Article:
Kuliarchar Sea Foods, a Cox's Bazar-based fish exporter, withdrew about Tk 19 crore in cash incentives from Mercantile Bank last year, violating government rules.
Exporters cannot collect the incentive, meant to encourage exports, until the entire export earnings are credited by the importer to the exporter's bank, according to a Bangladesh Bank circular issued in December 2001.
But some exporters with help of their local banks continue to breach the rules, a BB investigation has found.
In the last two years, five companies, including Kuliarchar, misappropriated Tk 40 crore in such incentives from Mercantile. Three other companies took away Tk 3.35 crore from Jamuna Bank, the BB report said.
The central bank carried out the probe between May and November last year.
The Daily Star has been able to contact five of the eight companies in question. All of them denied any wrongdoing.
But top officials of both the banks involved admitted violating rules. They said they would try to adjust the amount from future export earnings of these firms and make sure this did not happen again.
Twenty-seven export sectors receive cash incentive between 2 percent and 20 percent under a government policy to boost export and encourage exporters to explore new markets.
The sectors enjoying cash subsidy include garment industry, frozen food and fish industry, leather products, finished leather, agro-based products and agro-processing industry.
In fiscal year 2016-17, the government gave Tk 4,395 crore in such incentives. It was Tk 3,500 crore and Tk 4,000 crore in the two previous fiscal years.
There is no data on how much of the cash incentive is withdrawn breaching rules every year, but BB officials said it could be between 10 and 15 percent of the total sum.
Under the rules, the exporters' banks pay the cash incentive to their clients. Later, the BB reimburses the banks on behalf of the government.
In case of the eight companies, the BB has already reimbursed Mercantile and Jamuna, a BB source told The Daily Star last night.
The BB investigation found that a number of export bills of Kuliarchar Sea Foods were unpaid when it collected the incentive, which is against the rules.
As the proceeds did not come even nine months after the export, Mercantile wrote to the BB in November, seeking two years' extension for the export earnings to come.
The application was subsequently rejected, but Mercantile paid the incentive to Kuliarchar anyway, the BB report said.
Teamex Jute Mills, a jute spinner, pocketed nearly Tk 10 crore in a similar way from Mercantile.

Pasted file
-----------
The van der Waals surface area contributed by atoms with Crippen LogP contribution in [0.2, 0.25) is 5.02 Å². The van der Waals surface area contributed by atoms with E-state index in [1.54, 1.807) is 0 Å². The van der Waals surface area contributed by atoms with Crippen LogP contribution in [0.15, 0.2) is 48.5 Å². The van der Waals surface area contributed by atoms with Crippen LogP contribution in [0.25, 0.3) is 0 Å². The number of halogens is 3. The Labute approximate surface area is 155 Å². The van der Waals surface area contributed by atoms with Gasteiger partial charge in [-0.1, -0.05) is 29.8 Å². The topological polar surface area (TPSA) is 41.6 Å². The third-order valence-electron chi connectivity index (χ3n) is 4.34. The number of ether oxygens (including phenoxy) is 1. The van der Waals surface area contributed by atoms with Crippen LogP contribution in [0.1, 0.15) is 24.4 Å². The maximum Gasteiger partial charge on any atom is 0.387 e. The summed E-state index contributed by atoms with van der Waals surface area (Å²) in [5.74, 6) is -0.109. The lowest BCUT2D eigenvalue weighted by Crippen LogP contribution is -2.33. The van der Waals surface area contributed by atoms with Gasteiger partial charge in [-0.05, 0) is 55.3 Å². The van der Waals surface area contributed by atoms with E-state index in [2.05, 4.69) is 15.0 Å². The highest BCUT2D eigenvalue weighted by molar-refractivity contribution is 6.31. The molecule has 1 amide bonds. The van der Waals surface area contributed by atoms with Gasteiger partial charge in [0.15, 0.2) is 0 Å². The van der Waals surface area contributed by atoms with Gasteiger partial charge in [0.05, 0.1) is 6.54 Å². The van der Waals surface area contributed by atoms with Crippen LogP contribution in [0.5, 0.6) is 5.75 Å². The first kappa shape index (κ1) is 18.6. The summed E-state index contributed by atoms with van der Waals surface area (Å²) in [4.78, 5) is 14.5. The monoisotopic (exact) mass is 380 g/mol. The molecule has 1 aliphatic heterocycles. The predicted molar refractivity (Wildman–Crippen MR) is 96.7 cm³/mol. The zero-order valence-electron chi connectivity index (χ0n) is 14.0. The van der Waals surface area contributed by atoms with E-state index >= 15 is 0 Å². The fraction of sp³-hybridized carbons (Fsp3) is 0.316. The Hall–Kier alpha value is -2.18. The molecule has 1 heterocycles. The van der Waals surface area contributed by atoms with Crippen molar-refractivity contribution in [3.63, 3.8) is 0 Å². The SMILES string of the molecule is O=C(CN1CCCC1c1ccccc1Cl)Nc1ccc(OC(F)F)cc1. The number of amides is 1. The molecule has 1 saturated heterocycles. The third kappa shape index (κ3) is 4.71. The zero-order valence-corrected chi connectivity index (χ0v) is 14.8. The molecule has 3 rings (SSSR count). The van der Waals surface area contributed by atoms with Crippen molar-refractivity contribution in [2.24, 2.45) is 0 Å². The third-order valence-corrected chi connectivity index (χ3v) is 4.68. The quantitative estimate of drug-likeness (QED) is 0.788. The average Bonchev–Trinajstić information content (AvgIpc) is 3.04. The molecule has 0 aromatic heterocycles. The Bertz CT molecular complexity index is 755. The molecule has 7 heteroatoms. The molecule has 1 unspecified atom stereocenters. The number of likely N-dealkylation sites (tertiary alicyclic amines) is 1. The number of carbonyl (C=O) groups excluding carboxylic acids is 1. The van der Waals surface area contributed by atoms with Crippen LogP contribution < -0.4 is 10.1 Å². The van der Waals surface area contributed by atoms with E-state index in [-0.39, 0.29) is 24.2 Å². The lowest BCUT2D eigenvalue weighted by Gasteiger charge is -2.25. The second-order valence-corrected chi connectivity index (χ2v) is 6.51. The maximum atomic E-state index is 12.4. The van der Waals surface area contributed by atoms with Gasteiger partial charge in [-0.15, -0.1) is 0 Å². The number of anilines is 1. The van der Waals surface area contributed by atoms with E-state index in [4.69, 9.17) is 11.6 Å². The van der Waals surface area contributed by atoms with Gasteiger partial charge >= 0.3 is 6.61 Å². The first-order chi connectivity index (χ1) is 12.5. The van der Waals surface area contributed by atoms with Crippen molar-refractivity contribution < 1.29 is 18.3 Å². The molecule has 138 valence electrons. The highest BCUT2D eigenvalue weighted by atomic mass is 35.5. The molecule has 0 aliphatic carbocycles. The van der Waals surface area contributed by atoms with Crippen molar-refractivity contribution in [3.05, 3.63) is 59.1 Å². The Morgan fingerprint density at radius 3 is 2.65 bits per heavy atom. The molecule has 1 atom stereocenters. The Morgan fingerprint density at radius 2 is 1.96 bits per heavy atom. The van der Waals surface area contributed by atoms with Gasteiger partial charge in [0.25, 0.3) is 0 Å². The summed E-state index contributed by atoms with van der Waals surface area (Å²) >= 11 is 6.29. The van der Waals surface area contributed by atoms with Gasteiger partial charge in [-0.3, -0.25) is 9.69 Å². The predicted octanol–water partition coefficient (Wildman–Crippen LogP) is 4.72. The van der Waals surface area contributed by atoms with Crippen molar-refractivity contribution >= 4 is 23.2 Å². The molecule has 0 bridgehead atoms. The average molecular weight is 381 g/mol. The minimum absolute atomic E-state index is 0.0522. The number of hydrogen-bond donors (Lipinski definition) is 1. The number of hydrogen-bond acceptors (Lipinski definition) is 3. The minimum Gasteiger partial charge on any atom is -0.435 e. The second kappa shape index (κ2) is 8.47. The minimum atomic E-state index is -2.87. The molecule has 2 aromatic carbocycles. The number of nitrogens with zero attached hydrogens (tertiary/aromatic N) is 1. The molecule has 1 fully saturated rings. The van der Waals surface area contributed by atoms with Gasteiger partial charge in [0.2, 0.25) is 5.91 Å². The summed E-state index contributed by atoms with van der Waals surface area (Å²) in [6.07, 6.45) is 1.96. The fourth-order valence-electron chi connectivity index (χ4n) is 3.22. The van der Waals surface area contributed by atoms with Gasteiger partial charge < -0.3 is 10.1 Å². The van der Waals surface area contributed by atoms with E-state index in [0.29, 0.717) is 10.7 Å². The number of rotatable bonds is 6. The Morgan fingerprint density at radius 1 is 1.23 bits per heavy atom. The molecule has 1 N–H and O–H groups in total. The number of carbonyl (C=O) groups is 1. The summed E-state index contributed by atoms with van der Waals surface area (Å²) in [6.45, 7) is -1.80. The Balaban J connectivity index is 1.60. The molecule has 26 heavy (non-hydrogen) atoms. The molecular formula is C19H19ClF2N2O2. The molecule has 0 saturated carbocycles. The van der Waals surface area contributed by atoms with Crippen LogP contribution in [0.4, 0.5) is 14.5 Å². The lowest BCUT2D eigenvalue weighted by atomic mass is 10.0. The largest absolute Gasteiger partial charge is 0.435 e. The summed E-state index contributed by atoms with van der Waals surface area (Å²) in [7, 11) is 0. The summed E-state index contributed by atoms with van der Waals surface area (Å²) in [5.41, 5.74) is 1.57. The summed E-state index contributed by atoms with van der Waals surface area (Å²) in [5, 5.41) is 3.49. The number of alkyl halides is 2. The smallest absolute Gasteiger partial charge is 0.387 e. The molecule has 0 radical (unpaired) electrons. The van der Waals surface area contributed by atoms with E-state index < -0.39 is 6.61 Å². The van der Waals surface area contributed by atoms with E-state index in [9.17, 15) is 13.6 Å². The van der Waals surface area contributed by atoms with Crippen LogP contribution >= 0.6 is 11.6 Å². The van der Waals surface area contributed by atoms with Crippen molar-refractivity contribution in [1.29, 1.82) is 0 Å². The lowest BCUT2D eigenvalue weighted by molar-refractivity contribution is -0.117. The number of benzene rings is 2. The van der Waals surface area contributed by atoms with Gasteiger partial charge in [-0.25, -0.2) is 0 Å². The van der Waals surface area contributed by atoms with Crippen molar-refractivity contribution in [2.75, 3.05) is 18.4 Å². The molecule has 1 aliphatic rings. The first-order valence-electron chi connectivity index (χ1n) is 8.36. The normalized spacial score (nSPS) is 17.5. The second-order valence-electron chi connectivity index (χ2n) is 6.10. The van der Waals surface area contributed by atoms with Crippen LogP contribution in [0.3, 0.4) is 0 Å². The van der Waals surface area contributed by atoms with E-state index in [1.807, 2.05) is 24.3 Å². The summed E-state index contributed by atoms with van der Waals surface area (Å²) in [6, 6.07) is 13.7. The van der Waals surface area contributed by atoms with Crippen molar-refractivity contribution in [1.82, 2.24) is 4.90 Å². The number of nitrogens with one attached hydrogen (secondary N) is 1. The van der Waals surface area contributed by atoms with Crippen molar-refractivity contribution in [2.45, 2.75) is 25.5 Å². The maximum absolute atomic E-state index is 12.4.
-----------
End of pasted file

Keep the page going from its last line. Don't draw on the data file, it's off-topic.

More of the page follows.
The bank also disbursed nearly Tk 41 lakh to Utah Knitting and Dyeing Company and Tk 24.60 lakh to Creative Woolwear, although each of them had overdue export bills.
In another instance, Mercantile disbursed Tk 10.44 crore to Ratul Fabrics and Ratul Knitwear, two companies of Ratul Group, violating central bank rules.
The two companies produced textile items by procuring chemicals from another local factory not owned by Ratul Group, the BB report said.
The bank should have deducted the cost of the procured items while calculating the incentive, it added.
Jamuna Bank disbursed Tk 2.68 crore to Tajbed Trading and Tk 64.74 lakh to Raj-Kamal Everest Corporation although the two companies brought their export earnings through exchange houses.
“Only inward remittance can be sent through exchange houses. Exporters must bring their money through the banking channel,” said the BB report, describing the transactions as suspicious and money laundering.
IFS (Pvt) Ltd, another client of Jamuna Bank, illegally received Tk 2.59 lakh by exporting textile products to Poland. Exporters cannot collect incentives against exports to a number of countries, including Poland.
Musa Meah, chairman of Kuliarchar, termed the central bank's allegation as “bogus”.
“I have been enjoying cash incentives for long. I collected the money in line with the rules,” he told The Daily Star over the phone last week.
Contacted, Mozammel Hoque, managing director of Teamex Jute Mills, first cited network problem and hung up the phone. Later, he did not pick up the call despite repeated attempts.
Ratul Group Managing Director Nazrul Islam could not be reached for comment. A man who identified himself as Mamun and an employee of the Group received the call instead.
He insisted they broke no rules.
Mosharraf Hossain, general manager of the Utah Knitting, and Mostafa Kamal, managing director of Raj-Kamal Everest, made similar claims.
“I have applied to Jamuna Bank and the central bank to review the allegation,” Mostafa said.
On January 7, the BB asked the Mercantile Bank authorities to take punitive action against the officials involved in the irregularities by the first week of February.
The bank sought time till February 28 (tomorrow).
Mati Ul Hasan, additional managing director of the bank, said they already realised some export proceeds against which cash incentive was given.
“We will respond to the central bank letter by February 28. Also, we have taken steps so that such wrongdoings do not recur,” he said, adding that they committed an “unintentional mistake”.
Jamuna Bank managing Director Shafiqul Alam said his bank had already frozen export earnings of one of the three companies to recover the incentive.
The BB has asked Mercantile and Jamuna to deposit the fund in the government account.